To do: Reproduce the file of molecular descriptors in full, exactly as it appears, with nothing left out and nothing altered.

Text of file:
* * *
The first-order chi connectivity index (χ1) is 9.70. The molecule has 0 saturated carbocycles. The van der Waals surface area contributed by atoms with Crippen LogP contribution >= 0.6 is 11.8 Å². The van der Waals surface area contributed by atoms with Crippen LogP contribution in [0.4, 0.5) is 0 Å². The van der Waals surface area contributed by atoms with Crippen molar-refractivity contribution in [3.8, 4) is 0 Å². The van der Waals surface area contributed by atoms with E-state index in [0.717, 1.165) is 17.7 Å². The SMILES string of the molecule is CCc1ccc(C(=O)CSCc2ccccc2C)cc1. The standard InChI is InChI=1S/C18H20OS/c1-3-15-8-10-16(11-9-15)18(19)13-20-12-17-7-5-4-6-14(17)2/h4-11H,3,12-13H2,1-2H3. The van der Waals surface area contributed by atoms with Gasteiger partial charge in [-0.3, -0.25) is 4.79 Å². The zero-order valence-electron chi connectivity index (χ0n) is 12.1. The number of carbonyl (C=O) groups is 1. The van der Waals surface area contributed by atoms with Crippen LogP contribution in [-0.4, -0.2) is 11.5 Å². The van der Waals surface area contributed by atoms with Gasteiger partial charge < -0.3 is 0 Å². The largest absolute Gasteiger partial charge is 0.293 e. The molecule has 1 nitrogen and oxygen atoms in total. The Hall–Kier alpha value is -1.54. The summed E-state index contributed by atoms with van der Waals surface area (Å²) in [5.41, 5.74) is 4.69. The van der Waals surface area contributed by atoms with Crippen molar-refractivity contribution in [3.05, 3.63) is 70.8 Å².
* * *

The first-order chi connectivity index (χ1) is 9.70. The molecule has 0 saturated carbocycles. The van der Waals surface area contributed by atoms with Crippen LogP contribution >= 0.6 is 11.8 Å². The van der Waals surface area contributed by atoms with Crippen LogP contribution in [0.4, 0.5) is 0 Å². The van der Waals surface area contributed by atoms with Crippen molar-refractivity contribution in [3.8, 4) is 0 Å². The van der Waals surface area contributed by atoms with E-state index in [0.717, 1.165) is 17.7 Å². The SMILES string of the molecule is CCc1ccc(C(=O)CSCc2ccccc2C)cc1. The standard InChI is InChI=1S/C18H20OS/c1-3-15-8-10-16(11-9-15)18(19)13-20-12-17-7-5-4-6-14(17)2/h4-11H,3,12-13H2,1-2H3. The van der Waals surface area contributed by atoms with Gasteiger partial charge in [-0.3, -0.25) is 4.79 Å². The zero-order valence-electron chi connectivity index (χ0n) is 12.1. The number of carbonyl (C=O) groups is 1. The van der Waals surface area contributed by atoms with Crippen LogP contribution in [-0.4, -0.2) is 11.5 Å². The van der Waals surface area contributed by atoms with Gasteiger partial charge < -0.3 is 0 Å². The largest absolute Gasteiger partial charge is 0.293 e. The molecule has 1 nitrogen and oxygen atoms in total. The Hall–Kier alpha value is -1.54. The summed E-state index contributed by atoms with van der Waals surface area (Å²) in [5.41, 5.74) is 4.69. The van der Waals surface area contributed by atoms with Crippen molar-refractivity contribution in [3.05, 3.63) is 70.8 Å².